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How does OAST work?

OAST improves the results returned by DAST security testing. In many ways, it is itself a DAST method, albeit one that can see "around corners". This is because "DAST" really just denotes a test that can't see the inner workings of an application. This could also describe OAST.

Attacking from the outside

Conventional DAST is elegant in its simplicity. In essence it sends payloads to a target application and analyses the responses that come back - just like a real attacker might:

DAST security testing

When you send a DAST payload and your target comes back to you with a response suggesting a vulnerability, you can be pretty sure it's real. Dynamic testing has achieved the success it has, because it works well in these situations.

But what if a target app doesn't send back a response to a payload, even though the target is actually vulnerable? This is a particular problem when an app is working asynchronously. Traditional DAST techniques alone just won't see it.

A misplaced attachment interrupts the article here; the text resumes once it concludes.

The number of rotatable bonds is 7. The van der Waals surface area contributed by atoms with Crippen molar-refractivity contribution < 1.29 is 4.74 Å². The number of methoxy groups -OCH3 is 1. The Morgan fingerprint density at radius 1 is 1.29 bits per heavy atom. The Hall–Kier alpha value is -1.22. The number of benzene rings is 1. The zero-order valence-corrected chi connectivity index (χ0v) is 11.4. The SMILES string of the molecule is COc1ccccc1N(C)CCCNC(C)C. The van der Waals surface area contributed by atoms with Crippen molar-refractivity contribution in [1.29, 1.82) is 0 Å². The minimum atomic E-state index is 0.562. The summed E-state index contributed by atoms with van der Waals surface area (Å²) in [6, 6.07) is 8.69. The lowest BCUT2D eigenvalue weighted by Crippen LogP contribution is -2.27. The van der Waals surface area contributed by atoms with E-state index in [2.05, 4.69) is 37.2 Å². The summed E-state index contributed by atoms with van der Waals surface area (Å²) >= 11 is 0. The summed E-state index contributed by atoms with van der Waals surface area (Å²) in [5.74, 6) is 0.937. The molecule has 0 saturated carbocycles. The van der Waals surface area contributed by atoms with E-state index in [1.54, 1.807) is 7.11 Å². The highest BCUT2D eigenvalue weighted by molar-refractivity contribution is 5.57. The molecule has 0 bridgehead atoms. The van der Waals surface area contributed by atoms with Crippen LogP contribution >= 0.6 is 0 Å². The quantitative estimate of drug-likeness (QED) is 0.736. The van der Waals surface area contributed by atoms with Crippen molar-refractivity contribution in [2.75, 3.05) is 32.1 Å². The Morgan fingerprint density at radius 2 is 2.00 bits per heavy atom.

See over the horizon

This is where OAST comes in. When PortSwigger introduced Burp Collaborator, OAST was a revolutionary addition to the field. It allowed Burp Suite to detect a huge new range of bugs, including many blind SQL injection (SQLi), blind cross-site scripting (XSS), and blind OS command injection vulnerabilities.

Burp Collaborator performs OAST by introducing a new channel of communication into the DAST testing process:

How Burp Collaborator works

So, what's actually happening here? Well, as we mentioned above, Burp Collaborator can search for a huge range of vulnerabilities that were once invisible to DAST testing.

If a vulnerability is blind, then it sends back no useful response to us when we send a test attack - even if that attack is successful. We need a way to bypass this. Out-of-band testing methods are that bypass. It is done by sending an attack payload that causes an interaction with an external system we have control over, that sits outside the target domain.

OAST the easy way

With Burp Collaborator, this is easy to do - even if you don't control an external system to use for this purpose. Burp Suite Enterprise Edition and Burp Suite Professional can both communicate with the Burp Collaborator server for testing purposes. And if you'd rather, then you can always configure a private server to do the same thing.